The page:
“Jazz can be a popular music all over again.”

Vanity Fair Logo
As does Jazz&Jazz, 
Trevor Stent aims to promote our emerging young generation jazz bands and musicians, especially at Fest Jazz in Brittany. Sadly, when I visit Jazz Clubs in the UK I find that many ageing fans and even older musicians are totally unaware of these bands and musicians. Their lament is that Modern Jazz has stolen the scene. So when Trevor sent me this Vanity Fair article I simply had to share it on Jazz&Jazz.

So how about a couple of quotes:

“Modern jazz has grown increasingly into concert music, over the last 50 years especially, with musicians more or less looking like a string quartet—just sitting and playing, sometimes reading music from stands.”

“Modern jazz is often mainly about star soloists.”

Both are from the Vanity Fair article by Will Friedwald about the current revival of “New Orleans jazz, Dixieland and most recently, “trad” (short for “traditional”) jazz … ever since the swing era relegated to music’s margins”.

Until now!
In his article “How a Swath of 20-Somethings Have Tuned In to 1920s Pop” Will Friedwald reveals how “Gradually, over the past few years, more and more young jazz musicians – mainly in their 20s and even younger – have begun to play this music and, in the process, started again to refer to it by the name it was known by when it was new: “Hot Jazz” –  with “hot” bands, like King Oliver’s Creole Jazz Band or Jelly Roll Morton’s Red Hot Peppers.”

Extracts from Will Friedman’s Article
“Hot Jazz is so prevalent now that New York has almost become like New Orleans in the fin de siècle period: in covering the city’s jazz scene for The Wall Street Journal, I find that I can go hear a 20s-style band, almost inevitably made up of musicians born well after 1980, playing somewhere in the city virtually every night of the week.”

Peter and Will Anderson

Peter and Will Anderson

“I enjoy playing all styles of jazz, because it is all rooted in the music of the 1920s – harmonically, rhythmically, and melodically… Twenties jazz has a clarity and beauty that anyone can identify with; it expresses the most bitter sadness and complete joy, simultaneously.” (Will Anderson, 26 year old reed player).”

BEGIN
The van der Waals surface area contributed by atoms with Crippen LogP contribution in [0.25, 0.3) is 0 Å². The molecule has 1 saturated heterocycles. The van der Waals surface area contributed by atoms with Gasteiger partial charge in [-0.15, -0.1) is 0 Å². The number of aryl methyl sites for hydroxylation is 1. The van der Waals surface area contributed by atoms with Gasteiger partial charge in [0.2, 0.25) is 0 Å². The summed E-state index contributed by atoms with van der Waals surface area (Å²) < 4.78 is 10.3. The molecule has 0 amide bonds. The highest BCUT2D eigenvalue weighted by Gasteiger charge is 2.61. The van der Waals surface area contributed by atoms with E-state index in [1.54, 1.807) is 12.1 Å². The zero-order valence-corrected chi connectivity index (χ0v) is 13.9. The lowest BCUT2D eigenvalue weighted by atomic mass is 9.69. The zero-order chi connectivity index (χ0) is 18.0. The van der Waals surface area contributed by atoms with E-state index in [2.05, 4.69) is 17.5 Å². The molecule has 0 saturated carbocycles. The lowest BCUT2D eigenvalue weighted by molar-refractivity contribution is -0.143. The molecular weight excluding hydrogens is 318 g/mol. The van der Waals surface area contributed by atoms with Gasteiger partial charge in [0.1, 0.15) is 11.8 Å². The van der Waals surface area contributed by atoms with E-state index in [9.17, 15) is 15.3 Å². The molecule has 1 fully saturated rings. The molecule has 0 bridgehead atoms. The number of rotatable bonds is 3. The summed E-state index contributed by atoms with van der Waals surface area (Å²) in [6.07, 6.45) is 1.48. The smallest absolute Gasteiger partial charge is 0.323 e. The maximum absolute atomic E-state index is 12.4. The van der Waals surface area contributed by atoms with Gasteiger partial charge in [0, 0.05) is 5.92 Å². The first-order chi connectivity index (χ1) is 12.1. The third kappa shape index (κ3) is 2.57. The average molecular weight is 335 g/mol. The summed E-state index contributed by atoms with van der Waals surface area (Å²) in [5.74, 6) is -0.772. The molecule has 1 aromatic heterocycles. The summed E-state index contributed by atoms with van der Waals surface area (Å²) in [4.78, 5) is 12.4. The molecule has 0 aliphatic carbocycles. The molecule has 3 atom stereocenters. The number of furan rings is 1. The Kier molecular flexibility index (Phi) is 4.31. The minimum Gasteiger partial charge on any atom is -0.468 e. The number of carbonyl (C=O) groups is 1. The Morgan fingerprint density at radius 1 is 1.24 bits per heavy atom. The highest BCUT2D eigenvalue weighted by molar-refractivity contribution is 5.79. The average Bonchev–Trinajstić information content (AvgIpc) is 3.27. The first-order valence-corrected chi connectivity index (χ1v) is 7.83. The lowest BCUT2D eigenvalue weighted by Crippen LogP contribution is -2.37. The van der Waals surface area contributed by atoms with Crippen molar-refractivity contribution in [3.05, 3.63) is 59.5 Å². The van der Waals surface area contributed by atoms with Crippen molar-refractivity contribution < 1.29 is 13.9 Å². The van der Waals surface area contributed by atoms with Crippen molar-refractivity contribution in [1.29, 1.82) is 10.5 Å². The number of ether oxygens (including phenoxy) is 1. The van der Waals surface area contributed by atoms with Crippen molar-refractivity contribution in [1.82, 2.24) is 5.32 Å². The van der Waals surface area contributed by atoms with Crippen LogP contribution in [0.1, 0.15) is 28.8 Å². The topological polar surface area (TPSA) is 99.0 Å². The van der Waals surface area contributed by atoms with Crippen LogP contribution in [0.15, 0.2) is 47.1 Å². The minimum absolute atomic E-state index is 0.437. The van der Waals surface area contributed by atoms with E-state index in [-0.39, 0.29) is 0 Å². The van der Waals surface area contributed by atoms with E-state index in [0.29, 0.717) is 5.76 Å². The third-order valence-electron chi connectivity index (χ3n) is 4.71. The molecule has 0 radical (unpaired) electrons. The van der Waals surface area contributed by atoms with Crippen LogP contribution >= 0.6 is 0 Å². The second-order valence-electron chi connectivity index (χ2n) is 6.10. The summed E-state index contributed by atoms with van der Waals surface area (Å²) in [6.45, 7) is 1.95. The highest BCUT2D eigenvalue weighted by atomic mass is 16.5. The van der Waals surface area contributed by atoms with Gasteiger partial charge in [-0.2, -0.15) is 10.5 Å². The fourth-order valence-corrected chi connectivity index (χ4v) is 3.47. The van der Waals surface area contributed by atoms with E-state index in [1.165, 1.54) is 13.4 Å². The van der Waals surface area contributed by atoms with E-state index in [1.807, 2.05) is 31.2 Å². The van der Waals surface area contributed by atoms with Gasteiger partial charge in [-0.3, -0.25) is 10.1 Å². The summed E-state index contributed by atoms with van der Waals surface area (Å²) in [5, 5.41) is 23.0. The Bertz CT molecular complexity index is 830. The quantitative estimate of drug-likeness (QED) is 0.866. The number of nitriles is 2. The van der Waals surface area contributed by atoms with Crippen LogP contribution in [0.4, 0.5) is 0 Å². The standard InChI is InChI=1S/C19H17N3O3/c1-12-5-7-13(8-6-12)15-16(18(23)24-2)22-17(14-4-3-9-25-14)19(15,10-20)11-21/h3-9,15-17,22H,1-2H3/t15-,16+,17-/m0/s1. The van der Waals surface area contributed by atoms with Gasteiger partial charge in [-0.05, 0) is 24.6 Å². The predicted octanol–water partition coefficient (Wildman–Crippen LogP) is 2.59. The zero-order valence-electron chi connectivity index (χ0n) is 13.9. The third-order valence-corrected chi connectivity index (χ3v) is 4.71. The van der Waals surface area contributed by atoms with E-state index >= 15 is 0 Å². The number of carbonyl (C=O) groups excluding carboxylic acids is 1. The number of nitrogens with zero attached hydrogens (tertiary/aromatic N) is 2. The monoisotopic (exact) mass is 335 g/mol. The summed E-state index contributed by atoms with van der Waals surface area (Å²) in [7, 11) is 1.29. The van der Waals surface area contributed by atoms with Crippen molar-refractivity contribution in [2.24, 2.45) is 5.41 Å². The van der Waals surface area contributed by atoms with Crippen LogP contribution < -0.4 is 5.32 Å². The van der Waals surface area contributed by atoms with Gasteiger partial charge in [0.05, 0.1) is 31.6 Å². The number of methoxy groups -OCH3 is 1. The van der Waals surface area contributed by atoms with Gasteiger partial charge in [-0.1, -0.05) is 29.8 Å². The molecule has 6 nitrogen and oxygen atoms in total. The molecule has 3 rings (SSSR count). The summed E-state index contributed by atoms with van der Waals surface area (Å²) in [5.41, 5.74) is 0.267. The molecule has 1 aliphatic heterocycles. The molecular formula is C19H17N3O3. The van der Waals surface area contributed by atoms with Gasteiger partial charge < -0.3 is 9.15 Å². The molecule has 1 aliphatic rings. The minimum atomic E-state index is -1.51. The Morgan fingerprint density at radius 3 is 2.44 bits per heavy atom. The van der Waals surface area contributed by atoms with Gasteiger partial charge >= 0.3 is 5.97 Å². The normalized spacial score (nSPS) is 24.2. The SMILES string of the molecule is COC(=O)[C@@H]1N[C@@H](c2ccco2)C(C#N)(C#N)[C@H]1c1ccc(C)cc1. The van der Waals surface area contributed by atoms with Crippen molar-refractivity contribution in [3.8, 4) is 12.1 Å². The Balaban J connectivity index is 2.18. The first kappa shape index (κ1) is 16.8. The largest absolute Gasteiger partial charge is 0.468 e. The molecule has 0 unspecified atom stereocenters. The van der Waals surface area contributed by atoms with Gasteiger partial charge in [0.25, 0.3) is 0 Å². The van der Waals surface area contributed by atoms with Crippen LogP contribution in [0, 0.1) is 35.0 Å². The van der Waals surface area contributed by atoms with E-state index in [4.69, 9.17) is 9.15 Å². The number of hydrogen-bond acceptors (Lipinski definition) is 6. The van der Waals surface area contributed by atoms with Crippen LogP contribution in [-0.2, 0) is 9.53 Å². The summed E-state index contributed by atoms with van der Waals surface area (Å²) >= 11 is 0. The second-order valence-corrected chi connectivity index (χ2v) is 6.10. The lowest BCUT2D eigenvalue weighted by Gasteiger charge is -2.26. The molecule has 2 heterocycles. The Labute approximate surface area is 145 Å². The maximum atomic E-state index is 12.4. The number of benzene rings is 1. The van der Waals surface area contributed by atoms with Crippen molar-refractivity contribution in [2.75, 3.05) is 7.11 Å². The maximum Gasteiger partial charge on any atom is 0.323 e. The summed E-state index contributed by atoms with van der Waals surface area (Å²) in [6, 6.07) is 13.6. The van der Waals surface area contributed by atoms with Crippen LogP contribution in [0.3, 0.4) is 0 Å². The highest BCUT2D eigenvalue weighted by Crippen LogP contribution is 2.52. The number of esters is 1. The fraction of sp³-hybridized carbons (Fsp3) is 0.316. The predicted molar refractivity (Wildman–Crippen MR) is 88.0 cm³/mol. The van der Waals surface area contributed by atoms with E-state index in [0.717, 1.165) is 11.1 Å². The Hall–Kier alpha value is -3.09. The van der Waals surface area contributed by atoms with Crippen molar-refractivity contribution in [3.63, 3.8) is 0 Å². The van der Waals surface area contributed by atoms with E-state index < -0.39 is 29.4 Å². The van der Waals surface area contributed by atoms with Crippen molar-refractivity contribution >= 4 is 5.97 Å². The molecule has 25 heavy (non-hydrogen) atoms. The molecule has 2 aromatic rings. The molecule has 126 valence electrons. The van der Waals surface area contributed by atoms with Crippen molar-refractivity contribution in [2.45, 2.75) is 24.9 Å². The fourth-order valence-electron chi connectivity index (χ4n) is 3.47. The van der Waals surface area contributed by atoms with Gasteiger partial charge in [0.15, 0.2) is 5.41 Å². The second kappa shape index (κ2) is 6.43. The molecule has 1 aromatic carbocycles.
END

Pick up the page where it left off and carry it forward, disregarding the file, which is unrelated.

“Within a few months of being formed in the Crescent City at the start of 2013, The New Orleans Swamp Donkeys Traditional “Jass” Band was already drawing crowds in New Orleans as well as in the New York area.”

“None of these bands has been on a top label, although some sell their own self-produced CDs. … To these groups, it’s much more important to be well represented on the social networks, to have a compelling Facebook presence, and to get noticed on YouTube.”

“Hot Jazz bands do everything they can to keep the audience engaged, making the music visually appealing.”

The New Orleans Swamp Donkeys

The New Orleans Swamp Donkeys

“Jon Ramm, the 27-year-old trombonist with the Swamp Donkeys says, “A lot of people write off this kind of jazz as antiquated, but the truth of the matter is it’s still pop music. Twenties music has those qualities … a connection with basic human emotion. All the music we play is basic, structure-wise, chord-change-wise. And it gives us an ability to reach all people.”

“As the names of these groups imply, this music is about the bands, many of whom have colourful and unforgettable appellations like the Hot Sardines (who featured on Later With Jools Holland earlier this year), the Swamp Donkeys, Baby Soda, the Grand Street Stompers, Emily Asher’s Garden Party, Dan Levinson’s Roof Garden Jass Band, Jesse Carolina and the Hot Mess …whereas modern jazz is often mainly about star soloists.”

“These musicians … are working conspicuously to prove that jazz can be a popular music all over again.”

Featuring Our New Generation Jazz Bands
In an earlier Jazz&Jazz post entitled “Let’s Avoid the Generation Gap!” I feature a list of UK and overseas “new generation” jazz bands. It needs updating with bands I have covered since – and as and when I can seize upon opportunities to feature more of our young stars.

Meanwhile, Jazz Fans, however old you are, don’t miss out on opportunities to get to see these young stars. I know for sure that a good many “ageing” musicians relish opportunities to play gigs with them. 

Peter M Butler
Editor & Proprietor Jazz&Jazz

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  1. Ian Boyter says:

    Last Saturday night I played 40s swing music in a jazz trio at a 21st birthday party in Glasgow and was pleasantly surprised to be well recieved by all the youngsters. (I had thought that they would grumble about the style of music). We played all evening, no disco. By the end of the night they were all up on the floor dancing and having a great time, and they gave us a rousing cheer and applause. I’m 72 and the others in the band are of a similar age.

  2. Peter Butler says:

    Very, very encouraging, Ian. Clearly demonstrate that it’s not only the new generation of young musicians and bands that can attract a following of younger fans, but also “70 plus young” bands and musicians.

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